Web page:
OHKF launches Social Innovation Research Report
recommends five new initiatives:
Including Social Impact Assessment and Annual Survey for Data of Social Impact
(31 March 2016, Hong Kong) Our Hong Kong Foundation (OHKF) today publicizes its research report on “Social Innovation”, recommending that the Hong Kong Government start five new initiatives in several areas.
Topping the to-do list is launching a mechanism for assessing the social impact of public policies, so that their actual influences on society and people’s livelihood can be evaluated holistically. It is suggested that the Government set up a task-force to carry out such assessment so as to help enhance the policies’ effectiveness.
The report also recommends that the Government conduct a large-scale Annual Survey for Data of Social Impact to evaluate the impact of the policies, which in turn, will bring about happy lives for Hong Kong people.
The report, focused on “Social Innovation”, is the third one that OHKF has publicized so far. It was prepared by the Foundation’s research team, led by Mr Bernard Chan, member of the Government’s Executive Council and member of Research Council of the Foundation, with contributions to the research effort from Dr KK Tse, Professor Emeritus in the Business School of Hong Kong Baptist University.
“Social Innovation means helping to solve social problems with innovative ideas and in unconventional ways,” said Mr Chan in his speech at the news conference. “To gain better results of the combined manpower, material and capital, namely to enhance the effect or efficiency of those input resources, we need ‘Social Impact Assessment’, which is an outcome-based tool of evaluation.”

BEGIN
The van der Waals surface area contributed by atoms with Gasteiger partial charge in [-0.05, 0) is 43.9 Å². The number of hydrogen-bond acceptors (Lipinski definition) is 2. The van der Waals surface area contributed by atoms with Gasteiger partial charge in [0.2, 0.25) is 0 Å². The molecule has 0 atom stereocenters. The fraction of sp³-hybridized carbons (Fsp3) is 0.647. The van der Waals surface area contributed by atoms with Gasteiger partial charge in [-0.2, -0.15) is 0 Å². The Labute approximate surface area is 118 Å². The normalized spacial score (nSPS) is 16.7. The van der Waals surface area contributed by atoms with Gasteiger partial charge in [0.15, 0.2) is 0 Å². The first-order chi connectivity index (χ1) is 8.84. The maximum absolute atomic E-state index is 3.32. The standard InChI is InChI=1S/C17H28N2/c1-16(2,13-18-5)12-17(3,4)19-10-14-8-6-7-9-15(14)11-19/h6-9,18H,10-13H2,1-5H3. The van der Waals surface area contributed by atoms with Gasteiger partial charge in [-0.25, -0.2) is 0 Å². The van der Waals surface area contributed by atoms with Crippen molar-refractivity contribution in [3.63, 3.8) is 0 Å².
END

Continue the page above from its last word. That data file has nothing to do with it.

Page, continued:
“The Government is the chief stakeholder in social impact assessment,” he added. “By wisely using the tool, it would greatly foster social innovation and improve the development of policies.”
Promoting Social Impact Assessment
The report suggests that government departments should heighten their awareness of, and support for, Social Impact Assessment, and they should set up evidence-advisory units that would provide research findings, toolkits, and guidelines. For instance, departments in charge of the Government’s finance, such as the Treasury and the Audit Commission, and those working closely with the social sector and social innovators, such as the Social Welfare Department and the Home Affairs Department, should try to grasp the concept of Social Impact Assessment and make a good use of that mechanism.
Reviewing procurement policies
The report also recommends that the Government reviews its procurement policies. Besides the cost in money terms and the past experience, the Government should consider the suppliers’ social values as shown in things, or lack thereof, like products made from environment-friendly materials and employment of handicapped people. With such reviewing, the policies would enable social enterprises to enjoy equal opportunities when bidding for government contracts.
Boosting cooperation between businesses and social innovators
The report calls for closer co-operation between businesses and social innovators, which would encourage resourceful enterprises and business people to work with relatively resource-poor social enterprises or social innovators. OHKF is willing to join and support such co-operation, with its constant efforts at promoting a “Bees and Trees” platform for both sides working together.
Providing “social financing” loans
The report also recommends that the Government grant “Social Financing” loans to those social enterprises that are well-run but short of cash. Such arrangements would improve their cash flows, thus enabling them to carry out contracts for large-volume orders, expand services they provide, or raise the efficiency of their operations. In short, this would help social enterprises to grow healthily.
Collecting data for Social Impact
Finally, the report recommends that the Government conduct an Annual Survey for Data of Social Impact in order to measure the impact of policies on the public which can be a complement to economic statistics, such as GDP. The surveys’ results should be made public, as this would also help the Government to assess the value of its policies in society.